Tuesday, 1 July 2014

BENEATH THE PAVEMENT - An Introduction (Day Two)


...DAY TWO

If Day 1 had been about context setting, Day two was really about getting down to some doing. After sleeping on it for a night, the group was asked to identify one good thing and one bad thing about the target area.





After a great talk from Jennie SYSON about her vast experience in working in the Public Realm,  the groups set about idea generation and some initial testing.

It is worth noting here that this programme is inspired by two key texts/works.

In Adam Chodzko's Out Of Place (2000), he talks about ways of looking.
I see the public space as being networked by communication, desire, exchange and engagement. I see the network as being very flexible and constantly changing and contingenet. Therefore it can be played with and transformed to propose new possibilities for space.
He talks about not simply looking but looking for something and that that something maybe should not be there or may not even be there. Once the flaw or gap is found, it is possible to flag it and fill it.

Through art these punctures, things which should not be there, become holes, apertures for looking, within public space. They may perhaps allow us to see clearly, but briefly, for a while
It was with this sentiment of finding the gap/flaw and then making the brief but clarifying intervention that informed the day's doing activities.

Public Art Now is a national programme of talks, films, publications and workshops, devised by Situations with our partners, dedicated to showcasing internationally significant new forms of public art. They affirm that
The face of public art is changing. Over the past ten years, orthodox artistic approaches to working outside the confines of the gallery or museum have been challenged by a new wave of artists who are provoking us to see the world anew.
 Their works unsettle rather than authenticate place identity; disrupt and intrude into the everyday rather than embellish; occupy and contest use of public space, rather than predetermine its design. They encourage us to get lost and challenge preconceived ideas about where art belongs and when and where it might take place.
Within Public Art Now, Bristol’s internationally renowned public art producers, Situations have codified a brand new set of rules - a doctrine for effective contemporary public art.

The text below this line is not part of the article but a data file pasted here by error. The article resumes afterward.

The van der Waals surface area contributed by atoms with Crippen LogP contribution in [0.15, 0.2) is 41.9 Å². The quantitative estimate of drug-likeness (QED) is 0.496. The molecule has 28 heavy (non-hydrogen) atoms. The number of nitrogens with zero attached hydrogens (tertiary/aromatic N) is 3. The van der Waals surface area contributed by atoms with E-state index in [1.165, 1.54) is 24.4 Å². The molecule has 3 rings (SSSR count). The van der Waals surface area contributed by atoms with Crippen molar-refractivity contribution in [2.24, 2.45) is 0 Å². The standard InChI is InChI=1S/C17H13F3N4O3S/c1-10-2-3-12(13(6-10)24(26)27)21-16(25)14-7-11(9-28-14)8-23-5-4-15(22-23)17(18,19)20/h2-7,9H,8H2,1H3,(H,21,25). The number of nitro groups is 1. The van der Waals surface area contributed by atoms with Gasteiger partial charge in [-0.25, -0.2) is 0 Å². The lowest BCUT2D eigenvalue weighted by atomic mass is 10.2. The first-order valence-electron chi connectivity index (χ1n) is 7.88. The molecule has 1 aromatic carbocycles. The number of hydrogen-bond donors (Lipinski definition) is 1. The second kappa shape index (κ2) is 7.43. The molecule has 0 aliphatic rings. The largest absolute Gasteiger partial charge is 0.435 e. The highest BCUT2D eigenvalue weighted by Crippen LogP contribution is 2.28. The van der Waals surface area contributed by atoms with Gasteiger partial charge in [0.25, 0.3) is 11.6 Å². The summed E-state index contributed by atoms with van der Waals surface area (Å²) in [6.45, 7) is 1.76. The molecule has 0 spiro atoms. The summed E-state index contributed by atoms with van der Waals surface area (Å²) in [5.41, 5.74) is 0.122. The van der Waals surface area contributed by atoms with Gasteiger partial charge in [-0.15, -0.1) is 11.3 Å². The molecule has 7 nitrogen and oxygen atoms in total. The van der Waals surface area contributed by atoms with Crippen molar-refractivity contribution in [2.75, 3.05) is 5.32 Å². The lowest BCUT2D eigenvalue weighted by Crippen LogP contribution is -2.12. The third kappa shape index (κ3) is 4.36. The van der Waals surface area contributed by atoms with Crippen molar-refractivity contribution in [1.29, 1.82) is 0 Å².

We agree.

The New Rules of Public Art


So, channelling Chodzko and The new rules of Public Art, the four groups got out and about and started to intervene, with pop up cafe's, street litter treasure, NFC tagging, chatting under umbrella's - or Chumbrella's (!), and much more. Over hte course of the next few weeks, we'll be hearing from all of the artists involved, talking about their 2 days' activities and plans for their future proposals.


Finally, and over some delicious cake and a brew, the whole group got back together to have a think about the final part of the program - how to draw all the learning and activity together?

We knew at the outset, that there would be a publication produced, which knitted all of the themes and activities together - and some sort of presentation event, at which each of the artists would present their proposal in some form - and to which targeted city stakeholders and potential movers and shakers would be invited.


The main difficulties here were in deciding who to invite and how to present. Everyone was asked to list the individuals and groups, either specific or generic, that they would like to see at the event, and those suggestions along with some more that will come out of upcoming deliberations between AirSpace, Appetite and the CPP will feed into final invite list.

The "how to present" formed the largest part of this discussion, and in particular, where the event should take place, how to ensure an equal and equitable treatment of all of the involved artists, and crucially, how to achieve the correct tone - so as not to alienate a group of people who don't necessarily automatically "get" the arts.

In truth at the end of the day, it seemed enough to raise a series of issues and concerns here. With the Presentation Event planned for September, there is enough time to find the right way through.

And then it was time to close - but not before a group photo for posterity. Watch out for future developments and hear about the individual artists' views.

No comments:

Post a comment